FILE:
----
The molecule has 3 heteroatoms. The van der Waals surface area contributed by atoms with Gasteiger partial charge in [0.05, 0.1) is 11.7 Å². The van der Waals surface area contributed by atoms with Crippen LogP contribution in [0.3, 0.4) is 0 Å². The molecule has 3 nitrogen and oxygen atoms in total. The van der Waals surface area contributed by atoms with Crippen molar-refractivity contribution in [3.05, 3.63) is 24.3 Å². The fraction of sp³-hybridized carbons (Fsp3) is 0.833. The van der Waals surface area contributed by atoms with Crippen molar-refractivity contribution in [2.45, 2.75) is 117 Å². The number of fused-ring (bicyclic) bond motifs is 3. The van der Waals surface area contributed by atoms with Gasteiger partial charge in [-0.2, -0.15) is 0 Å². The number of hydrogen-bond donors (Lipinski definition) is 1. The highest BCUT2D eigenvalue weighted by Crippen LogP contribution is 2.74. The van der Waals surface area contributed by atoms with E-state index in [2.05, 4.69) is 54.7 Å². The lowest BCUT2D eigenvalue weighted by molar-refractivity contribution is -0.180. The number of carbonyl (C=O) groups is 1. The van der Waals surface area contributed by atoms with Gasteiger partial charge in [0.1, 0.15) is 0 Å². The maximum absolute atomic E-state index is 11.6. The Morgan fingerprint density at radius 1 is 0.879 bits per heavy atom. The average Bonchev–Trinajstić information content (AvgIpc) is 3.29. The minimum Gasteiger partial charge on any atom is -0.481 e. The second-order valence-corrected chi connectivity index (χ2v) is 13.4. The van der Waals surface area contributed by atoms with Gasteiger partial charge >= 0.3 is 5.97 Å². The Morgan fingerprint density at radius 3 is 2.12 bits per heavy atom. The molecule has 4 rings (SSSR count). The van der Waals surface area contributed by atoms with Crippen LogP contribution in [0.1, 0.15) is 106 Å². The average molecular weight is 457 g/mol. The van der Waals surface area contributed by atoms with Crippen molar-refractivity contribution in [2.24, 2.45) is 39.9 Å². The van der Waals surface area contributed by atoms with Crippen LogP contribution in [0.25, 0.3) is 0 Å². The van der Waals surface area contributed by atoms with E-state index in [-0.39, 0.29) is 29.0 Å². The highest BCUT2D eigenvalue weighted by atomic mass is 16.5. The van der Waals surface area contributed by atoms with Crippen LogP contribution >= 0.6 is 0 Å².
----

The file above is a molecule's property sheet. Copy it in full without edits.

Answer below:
The molecule has 3 heteroatoms. The van der Waals surface area contributed by atoms with Gasteiger partial charge in [0.05, 0.1) is 11.7 Å². The van der Waals surface area contributed by atoms with Crippen LogP contribution in [0.3, 0.4) is 0 Å². The molecule has 3 nitrogen and oxygen atoms in total. The van der Waals surface area contributed by atoms with Crippen molar-refractivity contribution in [3.05, 3.63) is 24.3 Å². The fraction of sp³-hybridized carbons (Fsp3) is 0.833. The van der Waals surface area contributed by atoms with Crippen molar-refractivity contribution in [2.45, 2.75) is 117 Å². The number of fused-ring (bicyclic) bond motifs is 3. The van der Waals surface area contributed by atoms with Gasteiger partial charge in [-0.2, -0.15) is 0 Å². The number of hydrogen-bond donors (Lipinski definition) is 1. The highest BCUT2D eigenvalue weighted by Crippen LogP contribution is 2.74. The van der Waals surface area contributed by atoms with E-state index in [2.05, 4.69) is 54.7 Å². The lowest BCUT2D eigenvalue weighted by molar-refractivity contribution is -0.180. The number of carbonyl (C=O) groups is 1. The van der Waals surface area contributed by atoms with Gasteiger partial charge in [0.1, 0.15) is 0 Å². The maximum absolute atomic E-state index is 11.6. The Morgan fingerprint density at radius 1 is 0.879 bits per heavy atom. The average Bonchev–Trinajstić information content (AvgIpc) is 3.29. The minimum Gasteiger partial charge on any atom is -0.481 e. The second-order valence-corrected chi connectivity index (χ2v) is 13.4. The van der Waals surface area contributed by atoms with Gasteiger partial charge >= 0.3 is 5.97 Å². The Morgan fingerprint density at radius 3 is 2.12 bits per heavy atom. The molecule has 4 rings (SSSR count). The van der Waals surface area contributed by atoms with Crippen LogP contribution in [0.1, 0.15) is 106 Å². The average molecular weight is 457 g/mol. The van der Waals surface area contributed by atoms with Crippen molar-refractivity contribution in [2.24, 2.45) is 39.9 Å². The van der Waals surface area contributed by atoms with Crippen LogP contribution in [0.25, 0.3) is 0 Å². The van der Waals surface area contributed by atoms with E-state index in [-0.39, 0.29) is 29.0 Å². The highest BCUT2D eigenvalue weighted by atomic mass is 16.5. The van der Waals surface area contributed by atoms with Crippen LogP contribution >= 0.6 is 0 Å².